This year brings the tenth anniversary of the death of Margaret Fay Shaw, surely one of the most remarkable women of the 20th century, and a life – and a life’s work – worth celebrating.
Born in Pittsburgh in 1903, Margaret came from a rich family, but her childhood was marred by the death of both her parents before the age of ten. In contrast to her high achieving older sisters, she did badly at school in everything except music, where she had a natural gift. Sent to Scotland for a final school year, she did no better academically. But this is where she first heard the Gaelic songs which were to transform her life.
The full story is told in her charming autobiography, From the Alleghenies to the Hebrides, (written just as she spoke – with humour, energy and candour). A few years later she was living in a croft house in South Uist, where she stayed for five years, learning and collecting the songs and stories of the local people. The subsequent tale of her marriage to John Lorne Campbell and their move to Canna is told in my own book, but in her heart she never left Uist and chose to be buried there.
Her great contribution to Scottish culture is Folksongs and Folklore of South Uist, now sadly out of print, although you can still pick up second hand copies. I found a new copy of the fourth edition, published by Birlinn in 1999, offered on Amazon for £566, with used copies fetching between £35 and £131. You can also pick up occasional copies of the previous editions, although first editions are becoming rare.
What made the book an instant success when it was first printed in 1955 was its wonderfully evocative language and original songs. Margaret proved to be not just a talented musician (she took the words and music of the songs down by hand, without immediate recourse to a piano or any sort of audio recording), but a natural writer. The book has sold steadily since.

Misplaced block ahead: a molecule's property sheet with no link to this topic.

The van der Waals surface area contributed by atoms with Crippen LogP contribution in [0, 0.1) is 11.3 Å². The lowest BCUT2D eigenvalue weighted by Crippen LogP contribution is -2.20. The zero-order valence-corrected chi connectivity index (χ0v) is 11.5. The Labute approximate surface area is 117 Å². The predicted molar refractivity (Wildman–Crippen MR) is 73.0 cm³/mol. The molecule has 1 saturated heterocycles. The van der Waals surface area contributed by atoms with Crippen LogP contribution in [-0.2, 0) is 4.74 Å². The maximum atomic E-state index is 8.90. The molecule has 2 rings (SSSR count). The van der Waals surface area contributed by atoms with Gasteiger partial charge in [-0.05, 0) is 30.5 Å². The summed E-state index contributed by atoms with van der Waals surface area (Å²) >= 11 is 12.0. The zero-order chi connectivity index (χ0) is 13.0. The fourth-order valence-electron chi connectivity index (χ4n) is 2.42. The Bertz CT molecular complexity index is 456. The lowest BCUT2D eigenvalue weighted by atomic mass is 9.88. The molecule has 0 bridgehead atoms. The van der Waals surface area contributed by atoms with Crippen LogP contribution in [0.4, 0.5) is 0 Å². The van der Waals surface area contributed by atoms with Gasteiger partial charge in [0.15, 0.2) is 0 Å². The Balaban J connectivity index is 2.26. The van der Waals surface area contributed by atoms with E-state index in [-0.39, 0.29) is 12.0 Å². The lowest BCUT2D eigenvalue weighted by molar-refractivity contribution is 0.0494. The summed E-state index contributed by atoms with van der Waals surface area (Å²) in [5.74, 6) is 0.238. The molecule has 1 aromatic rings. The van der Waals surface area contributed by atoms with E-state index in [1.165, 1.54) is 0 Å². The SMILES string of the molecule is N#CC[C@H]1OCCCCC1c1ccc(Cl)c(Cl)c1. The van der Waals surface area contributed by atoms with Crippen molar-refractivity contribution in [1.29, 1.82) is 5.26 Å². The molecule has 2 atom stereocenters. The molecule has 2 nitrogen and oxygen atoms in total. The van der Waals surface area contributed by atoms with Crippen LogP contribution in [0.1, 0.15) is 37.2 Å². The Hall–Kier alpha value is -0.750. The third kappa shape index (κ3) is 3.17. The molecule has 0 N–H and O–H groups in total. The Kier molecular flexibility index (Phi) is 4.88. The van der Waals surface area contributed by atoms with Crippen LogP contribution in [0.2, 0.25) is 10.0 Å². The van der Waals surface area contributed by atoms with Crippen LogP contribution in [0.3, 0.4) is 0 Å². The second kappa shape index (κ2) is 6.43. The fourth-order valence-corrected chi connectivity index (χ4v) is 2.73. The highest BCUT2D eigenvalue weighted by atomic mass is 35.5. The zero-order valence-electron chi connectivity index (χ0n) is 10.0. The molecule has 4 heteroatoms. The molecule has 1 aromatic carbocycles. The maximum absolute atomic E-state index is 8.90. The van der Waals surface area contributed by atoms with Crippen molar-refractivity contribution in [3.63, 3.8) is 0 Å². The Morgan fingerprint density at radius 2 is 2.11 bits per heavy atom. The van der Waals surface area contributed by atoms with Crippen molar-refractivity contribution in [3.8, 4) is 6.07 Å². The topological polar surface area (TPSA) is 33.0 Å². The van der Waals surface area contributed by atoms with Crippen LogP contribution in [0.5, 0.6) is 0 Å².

Yet it would never have happened without the encouragement, practical help and occasional cajoling of her husband John Lorne Campbell. Although she hoped eventually to publish the material she collected, Margaret lacked the skill and the confidence to do the job on her own. It was John who helped her get the songs into print and – to overcome the scepticism of the publishers that there would ever be a market for a book about the life and music of “primitive” people who used an obscure language – put his own cash into the project.
His faith was rewarded. He got his money back very quickly and basked in the public acclaim of his wife’s success. The book transformed her from an amateur enthusiast into a professional ethnomusicologist – evidenced by the four honorary degrees awarded to a woman who said, self-deprecatingly, that she never achieved even a school certificate. But she never lost sight of the people who had given her the songs and stories. She returned often to South Uist and is still revered there.
John was already a published author and collector of Gaelic songs and stories in 1955, although his materworks, the three volumes of Hebridean Folksongs he published with the musicologist Francis Collinson, were still in the future. Together John and Margaret were the most significant collectors and preservers of Scots Gaelic culture in the 20th century.
I can’t say more at this stage – but Margaret did not publish everything she collected. Perhaps the anniversary year of her death will see a new edition of her book and some new work?